At the April 22nd Chehalis Basin Partnership meeting, guest speakers shared perspectives on challenges and opportunities for the agriculture industry in the Chehalis Basin. Full meeting minutes available here.
Brian Thompson from the Lewis County Farm Bureau gave an overview of the value of agriculture industry in Chehalis River Basin. He said that accounting for direct revenue and the “economic multiplier” effect of locally jobs, agriculture provides approximately $650 million in annual revenue . Not all producers complete their reporting, so this number should be considered conservative.
Annie Salafraky and Susan Ujgic from Helsing Junction Farm shared perspectives on the organic agriculture sector. Charissa Waters from Thurston County explained the Voluntary Stewardship program and its goals for protecting streams and wetlands while keeping agriculture viable. Bob Amrine from the Lewis County Conservation District shared tools the District uses when working with farmers. All speakers provided insight on the following questions:
- What makes the Chehalis a great place for agriculture? The Chehalis Basin has fertile soils, a mild climate and is close to large population centers as markets.
- What are some challenges to the future of the agriculture industry? Water: New farmers that want to take up irrigated agriculture can’t get new water rights. They need to wait for land to come for sale that has an existing water right with it. An unpredictable climate, including drought, poses a threat to agriculture. Helsing Junction Farm irrigates, and was only able to make it through the 2015 drought through improved irrigation efficiency and soil protection techniques. Economics: Agriculture is a business and has to make money to be viable. It’s expensive to run an agricultural business and returns are relatively low. Regulations: Agriculture is tied to the land, and thus is sensitive to regulations around natural resources.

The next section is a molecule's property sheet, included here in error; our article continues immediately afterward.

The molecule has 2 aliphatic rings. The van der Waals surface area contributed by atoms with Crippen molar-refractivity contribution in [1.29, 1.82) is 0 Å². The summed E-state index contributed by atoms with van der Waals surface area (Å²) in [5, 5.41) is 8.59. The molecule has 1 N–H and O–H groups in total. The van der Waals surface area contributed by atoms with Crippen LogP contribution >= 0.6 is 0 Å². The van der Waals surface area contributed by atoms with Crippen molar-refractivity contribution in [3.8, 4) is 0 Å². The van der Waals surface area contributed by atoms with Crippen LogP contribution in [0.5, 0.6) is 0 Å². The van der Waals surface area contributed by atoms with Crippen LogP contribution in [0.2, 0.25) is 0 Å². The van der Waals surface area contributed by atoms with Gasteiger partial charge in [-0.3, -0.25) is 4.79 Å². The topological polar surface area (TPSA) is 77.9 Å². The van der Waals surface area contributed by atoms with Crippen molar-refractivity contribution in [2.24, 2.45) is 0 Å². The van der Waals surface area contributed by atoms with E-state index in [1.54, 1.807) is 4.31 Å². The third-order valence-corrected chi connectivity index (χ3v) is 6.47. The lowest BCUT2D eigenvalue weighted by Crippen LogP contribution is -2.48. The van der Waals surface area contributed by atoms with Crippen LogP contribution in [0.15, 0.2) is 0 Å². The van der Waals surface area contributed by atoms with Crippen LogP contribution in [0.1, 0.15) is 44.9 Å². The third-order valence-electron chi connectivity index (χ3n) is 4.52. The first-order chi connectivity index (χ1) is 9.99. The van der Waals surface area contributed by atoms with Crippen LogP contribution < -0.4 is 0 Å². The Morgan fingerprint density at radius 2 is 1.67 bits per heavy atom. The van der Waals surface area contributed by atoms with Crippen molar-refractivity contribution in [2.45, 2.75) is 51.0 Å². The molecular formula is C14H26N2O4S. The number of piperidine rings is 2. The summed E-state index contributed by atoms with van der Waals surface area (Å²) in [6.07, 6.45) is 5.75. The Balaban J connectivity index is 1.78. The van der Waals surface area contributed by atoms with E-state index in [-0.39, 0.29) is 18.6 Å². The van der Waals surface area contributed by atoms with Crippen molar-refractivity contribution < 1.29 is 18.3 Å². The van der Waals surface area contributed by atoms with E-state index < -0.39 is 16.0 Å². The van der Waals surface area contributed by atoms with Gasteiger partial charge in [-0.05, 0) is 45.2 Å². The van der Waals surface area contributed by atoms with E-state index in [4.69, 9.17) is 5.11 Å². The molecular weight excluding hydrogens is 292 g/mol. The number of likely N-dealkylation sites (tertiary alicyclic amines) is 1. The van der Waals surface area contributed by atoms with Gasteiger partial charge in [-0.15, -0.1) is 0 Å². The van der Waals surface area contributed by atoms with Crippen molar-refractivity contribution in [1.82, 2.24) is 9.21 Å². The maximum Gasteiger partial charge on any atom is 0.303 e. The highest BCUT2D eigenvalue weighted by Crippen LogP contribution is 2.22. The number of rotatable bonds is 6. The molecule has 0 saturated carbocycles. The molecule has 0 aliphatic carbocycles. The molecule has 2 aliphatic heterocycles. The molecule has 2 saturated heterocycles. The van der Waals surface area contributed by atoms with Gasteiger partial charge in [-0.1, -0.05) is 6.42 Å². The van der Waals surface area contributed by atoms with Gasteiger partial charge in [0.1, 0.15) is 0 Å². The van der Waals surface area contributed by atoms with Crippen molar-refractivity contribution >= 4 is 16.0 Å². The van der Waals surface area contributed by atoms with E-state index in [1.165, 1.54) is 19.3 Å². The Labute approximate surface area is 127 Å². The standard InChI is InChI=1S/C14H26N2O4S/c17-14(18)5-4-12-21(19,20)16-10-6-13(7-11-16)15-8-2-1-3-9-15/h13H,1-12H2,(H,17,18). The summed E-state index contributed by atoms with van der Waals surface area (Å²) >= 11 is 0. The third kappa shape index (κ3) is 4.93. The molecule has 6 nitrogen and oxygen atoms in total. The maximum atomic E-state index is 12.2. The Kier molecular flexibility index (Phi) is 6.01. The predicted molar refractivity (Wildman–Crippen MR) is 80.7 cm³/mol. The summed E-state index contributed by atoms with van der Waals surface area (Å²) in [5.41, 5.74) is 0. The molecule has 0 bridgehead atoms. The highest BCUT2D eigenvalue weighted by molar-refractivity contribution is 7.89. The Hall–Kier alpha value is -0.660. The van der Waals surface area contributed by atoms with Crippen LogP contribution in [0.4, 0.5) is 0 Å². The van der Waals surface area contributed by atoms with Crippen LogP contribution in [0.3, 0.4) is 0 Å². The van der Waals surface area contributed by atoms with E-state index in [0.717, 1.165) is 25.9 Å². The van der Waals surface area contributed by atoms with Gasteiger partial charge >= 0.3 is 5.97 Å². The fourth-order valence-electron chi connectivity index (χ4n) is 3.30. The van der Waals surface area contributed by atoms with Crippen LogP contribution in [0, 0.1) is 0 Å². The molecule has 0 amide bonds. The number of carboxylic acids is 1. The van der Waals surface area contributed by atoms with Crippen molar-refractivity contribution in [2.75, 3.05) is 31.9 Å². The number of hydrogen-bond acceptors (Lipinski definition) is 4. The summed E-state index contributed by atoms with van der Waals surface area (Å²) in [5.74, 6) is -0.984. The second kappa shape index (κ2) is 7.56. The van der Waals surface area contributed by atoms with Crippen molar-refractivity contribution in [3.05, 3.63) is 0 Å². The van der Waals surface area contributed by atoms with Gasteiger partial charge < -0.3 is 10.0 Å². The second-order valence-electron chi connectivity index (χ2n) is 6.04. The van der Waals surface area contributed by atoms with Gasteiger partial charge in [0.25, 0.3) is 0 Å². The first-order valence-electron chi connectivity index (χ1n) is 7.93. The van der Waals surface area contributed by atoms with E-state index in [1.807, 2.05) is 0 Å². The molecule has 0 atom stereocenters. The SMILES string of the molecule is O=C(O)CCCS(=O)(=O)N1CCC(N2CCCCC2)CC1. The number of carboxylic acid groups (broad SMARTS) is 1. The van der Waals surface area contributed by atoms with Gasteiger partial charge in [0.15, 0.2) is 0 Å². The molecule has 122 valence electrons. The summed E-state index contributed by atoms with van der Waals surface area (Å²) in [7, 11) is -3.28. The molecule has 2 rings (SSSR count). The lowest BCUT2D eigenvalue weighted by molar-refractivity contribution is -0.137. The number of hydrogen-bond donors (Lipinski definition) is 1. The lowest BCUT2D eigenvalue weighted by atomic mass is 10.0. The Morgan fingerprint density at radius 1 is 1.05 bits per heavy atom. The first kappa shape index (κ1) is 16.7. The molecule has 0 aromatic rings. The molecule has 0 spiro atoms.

- What are some ways challenges to agriculture can be overcome? Both Mr. Thompson and Ms. Salafraky identified a need for more ways to ship and process agricultural products locally. A place for trucks to deliver their products to a train terminal would facilitate shipping, as would local grain elevators and grain mills. Farmers can help each other by sharing information. The NRCS provides helpful resources on irrigation and farm management. Community members can support smaller farms and local agriculture by buying a Community Supported Agriculture (CSA) share. Smaller farms can adapt to changes in markets and climate through switching out the types of crops they produce in a given season.Voluntary Stewardship Program is intended to provide workable solutions for keeping agriculture on the land and prevent conversion to other more intensive land uses.Mr. Amrine identified the Conservation Reserve Enhancement Program as a way that farmers can protect streams on their land while not losing income from that land going out of production
For more information: